Meet our two interns, PhD students Anthony Nicholson and Aanand Thiyagarajan, from Colorado State University, who are working on the next generation CdTe based solar cell devices for sustainable energy generation which is economically competitive with fossil fuel. CdTe based solar cell device technology is used by First Solar, Inc. and other manufacturers of solar cells. Their internships are funded by National Science Foundation in the USA.
Simulating interfaces in solar cell devices
Anthony and Aanand receive technical and professional training from Synopsys QuantumWise on their projects aiming at further improving the efficiency of CdTe solar cell devices of adsorbing and converting sunlight into electricity (the current efficiency is 19.16%, 2017). In particular, Anthony is using QuantumATK (former VNL-ATK) to simulate CdTe/Te interfaces (the back end of the device shown in the Figure below) whereas Aanand is modeling MgZnO(MZO)/CdTe interfaces (the front end of the device shown in the Figure below). They are investigating the electronic properties with respect to interface strain, structural orientation at the interface, and doping concentration.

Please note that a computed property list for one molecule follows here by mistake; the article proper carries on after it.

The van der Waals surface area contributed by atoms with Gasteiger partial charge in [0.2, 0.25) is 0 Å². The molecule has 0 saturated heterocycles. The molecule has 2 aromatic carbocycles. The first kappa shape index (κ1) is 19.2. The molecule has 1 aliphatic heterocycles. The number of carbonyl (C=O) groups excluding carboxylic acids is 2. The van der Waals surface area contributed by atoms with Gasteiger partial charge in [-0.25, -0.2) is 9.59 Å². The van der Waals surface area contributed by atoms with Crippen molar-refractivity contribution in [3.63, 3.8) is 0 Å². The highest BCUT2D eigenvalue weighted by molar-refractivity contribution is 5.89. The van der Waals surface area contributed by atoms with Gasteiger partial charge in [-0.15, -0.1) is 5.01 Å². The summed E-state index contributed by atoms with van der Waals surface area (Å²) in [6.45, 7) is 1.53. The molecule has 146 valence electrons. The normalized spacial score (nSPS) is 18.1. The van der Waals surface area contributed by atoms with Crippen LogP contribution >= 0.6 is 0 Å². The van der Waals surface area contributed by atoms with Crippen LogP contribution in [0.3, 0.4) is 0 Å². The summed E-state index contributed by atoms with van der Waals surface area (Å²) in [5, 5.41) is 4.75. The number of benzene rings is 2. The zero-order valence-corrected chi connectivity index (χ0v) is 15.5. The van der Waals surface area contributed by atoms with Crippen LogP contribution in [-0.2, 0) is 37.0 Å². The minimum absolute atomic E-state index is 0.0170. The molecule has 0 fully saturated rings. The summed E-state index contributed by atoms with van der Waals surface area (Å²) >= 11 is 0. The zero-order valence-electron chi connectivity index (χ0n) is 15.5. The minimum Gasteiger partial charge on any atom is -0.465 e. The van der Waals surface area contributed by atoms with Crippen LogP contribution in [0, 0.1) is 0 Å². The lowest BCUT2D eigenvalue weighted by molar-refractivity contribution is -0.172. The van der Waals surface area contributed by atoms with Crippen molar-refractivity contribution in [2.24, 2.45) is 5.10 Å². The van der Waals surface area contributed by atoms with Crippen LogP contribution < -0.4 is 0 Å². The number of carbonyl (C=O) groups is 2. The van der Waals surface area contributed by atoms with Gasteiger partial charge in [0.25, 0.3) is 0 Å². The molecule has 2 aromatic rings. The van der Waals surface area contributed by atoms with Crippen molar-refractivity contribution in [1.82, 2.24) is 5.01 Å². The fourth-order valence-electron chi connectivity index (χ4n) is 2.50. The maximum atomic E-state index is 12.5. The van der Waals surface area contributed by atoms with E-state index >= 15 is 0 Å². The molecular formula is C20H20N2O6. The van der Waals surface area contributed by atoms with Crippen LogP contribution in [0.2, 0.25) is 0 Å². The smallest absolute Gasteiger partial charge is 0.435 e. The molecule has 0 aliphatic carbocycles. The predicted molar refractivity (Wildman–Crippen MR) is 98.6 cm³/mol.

Interface strain along with varied CdTe orientation at the CdTe/Te interface create band gap states within the Te layer. Overall, the CdTe(111) orientation creates a better interface with the Te Back contact. Further investigation with varied p-type doping concentration of the Te layer will be made to understand its effect on the electronic properties at the CdTe/Te interface.
Have a look at the step-by-step case study prepared by Synopsys QuantumWise on the Ag-Si interface using QuantumATK. It has a similar workflow as the work done by Anthony and Aanand. The atomic-scale modelling tools in QuantumATK are designed to study metal-semiconductor interfaces, because they describe the interface using the physically correct boundary conditions, and account correctly for the semiconductor band gap and doping.